On Dec. 28, outgoing President Barack Obama brought to a sudden end the ongoing argument about the future of a remote piece of Nevada real estate known as Gold Butte.
Citing his authority under the American Antiquities Act, Obama issued a proclamation designating 296,937 acres of federally managed public lands as the Gold Butte National Monument, to be managed by the Bureau of Land Management. The new monument lies south of Mesquite and is sandwiched between the Arizona-Nevada state line on the east, the Lake Mead National Recreation Area on the south and west, and the north slope of the Virgin Mountains on the north.
At the same time, Obama created the Bear’s Ears National Monument in Utah. Named for two distinctive buttes that resemble a bear’s ears, this monument encompasses 1.35 million acres. These monuments, according to a government release, will protect “sacred sites, spectacular scenery, and important natural and cultural resources in the desert landscapes of southeastern Utah and southern Nevada.”
In his proclamation, the president provided a rather extensive list of vulnerable natural, cultural and historical resources he said will be protected by the area’s designation as a national monument. Among those are multiple plant and wildlife species, including desert bighorn sheep and mountain lions. He also acknowledged that hunting long has been part of life in Gold Butte.
Early European explorers also hunted in this area, as did Mormon pioneers and miners who settled in Gold Butte, and that tradition has continued into the modern era. Every year hunters travel to Gold Butte in pursuit of Gambel’s quail, chukar partridge, bighorn sheep and even mule deer. Trappers also ply their trade, and anglers pass through on their way to remote corners of Lake Mead.
Today, however, sportsmen are wondering whether they will be able to continue to enjoy the hunting, camping and other outdoor opportunities Gold Butte has long offered visitors. They also are concerned about the future of wildlife water developments that have been installed in the last half century. I suppose it depends on how literally present and future land managers take the wording contained in the president’s proclamation.
“Nothing in this proclamation shall be deemed to enlarge or diminish the jurisdiction of the state of Nevada, including its jurisdiction and authority with respect to fish and wildlife management, including hunting and fishing.” Also, the proclamation states it doesn’t preclude the renewal, maintenance or replacement of “wildlife water catchments … that are located within the monument.”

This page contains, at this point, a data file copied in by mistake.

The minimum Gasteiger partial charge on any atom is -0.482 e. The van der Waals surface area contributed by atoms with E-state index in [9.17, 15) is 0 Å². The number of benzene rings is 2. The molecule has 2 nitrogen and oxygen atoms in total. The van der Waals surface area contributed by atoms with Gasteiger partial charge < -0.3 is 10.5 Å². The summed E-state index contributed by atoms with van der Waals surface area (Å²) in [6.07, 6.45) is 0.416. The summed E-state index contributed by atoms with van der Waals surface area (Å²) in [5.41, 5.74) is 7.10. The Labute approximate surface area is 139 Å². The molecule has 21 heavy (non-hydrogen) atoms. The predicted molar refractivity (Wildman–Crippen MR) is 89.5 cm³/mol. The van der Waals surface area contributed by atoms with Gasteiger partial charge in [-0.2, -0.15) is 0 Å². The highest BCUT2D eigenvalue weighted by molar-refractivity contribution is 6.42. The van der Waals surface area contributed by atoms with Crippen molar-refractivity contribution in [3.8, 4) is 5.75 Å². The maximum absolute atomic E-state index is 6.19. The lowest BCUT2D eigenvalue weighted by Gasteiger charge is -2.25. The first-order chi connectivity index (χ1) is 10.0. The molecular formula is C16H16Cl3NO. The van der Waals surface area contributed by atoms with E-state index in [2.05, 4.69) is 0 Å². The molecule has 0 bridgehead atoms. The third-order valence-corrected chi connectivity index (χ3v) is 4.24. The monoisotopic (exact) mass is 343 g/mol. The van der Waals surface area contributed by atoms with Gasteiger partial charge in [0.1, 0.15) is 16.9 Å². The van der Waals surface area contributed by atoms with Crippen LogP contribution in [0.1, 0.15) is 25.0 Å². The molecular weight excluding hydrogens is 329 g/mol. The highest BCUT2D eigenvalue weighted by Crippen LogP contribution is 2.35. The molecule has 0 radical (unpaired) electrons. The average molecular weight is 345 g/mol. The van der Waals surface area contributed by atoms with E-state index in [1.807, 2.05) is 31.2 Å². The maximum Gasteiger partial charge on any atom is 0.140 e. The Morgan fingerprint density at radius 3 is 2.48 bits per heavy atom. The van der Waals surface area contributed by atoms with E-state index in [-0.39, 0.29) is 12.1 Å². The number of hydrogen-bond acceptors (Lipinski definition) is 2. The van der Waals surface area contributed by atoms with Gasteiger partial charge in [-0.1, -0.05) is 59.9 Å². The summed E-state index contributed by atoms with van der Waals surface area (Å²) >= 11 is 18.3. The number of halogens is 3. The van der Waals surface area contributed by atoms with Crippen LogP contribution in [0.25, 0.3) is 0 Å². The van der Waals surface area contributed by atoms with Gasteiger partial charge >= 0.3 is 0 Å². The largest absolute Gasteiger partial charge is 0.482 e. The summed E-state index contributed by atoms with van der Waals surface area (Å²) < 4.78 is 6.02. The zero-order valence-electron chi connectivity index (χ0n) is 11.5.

And what about motorized travel? Can you still get there from here?
The proclamation states that “motorized travel use in the monument shall be permitted only on roads designated as open to such use as of the date of this proclamation unless the Secretary (of the Interior) decides to reroute roads for public safety purposes or to enhance protection of the objects identified” in the proclamation.
In a fact sheet issued by the BLM, the agency states “the designation preserves public access, such as for hunting and fishing, which continue to be managed by the state of Nevada. Traditional tribal collection of certain natural materials will still be allowed in the monument, as will access for other cultural uses. Visitors may continue to use motorized vehicles and nonmotorized mechanized vehicles (e.g. mountain bikes) on roads and trails designated as open for their use.”
So, what happens next?
The proclamation requires “the Secretary of the Interior, through the BLM, to prepare and maintain a management plan for monument and … provide for maximum public involvement in the development of that plan …” Part of that public input process will include the creation of an advisory committee “to provide information and advice regarding development of the land use plan and management of the monument.”
As part of the planning process, you can expect the BLM to hold public meetings at which you can provide input.
The Arizona Game and Fish Department is accepting paper applications for leftover javelina tags. Tags are available for the general, archery only and handgun, archery and muzzleloader seasons. The tags will be distributed on a first-come, first-served basis. The agency also is accepting applications for 2017 pronghorn antelope and elk tags.
Freelance writer Doug Nielsen is a conservation educator for the Nevada Department of Wildlife. His “In the Outdoors” column, published Thursday in the Las Vegas Review-Journal, is not affiliated with or endorsed by the NDOW. Any opinions he states in his column are his own. He can be reached at firstname.lastname@example.org.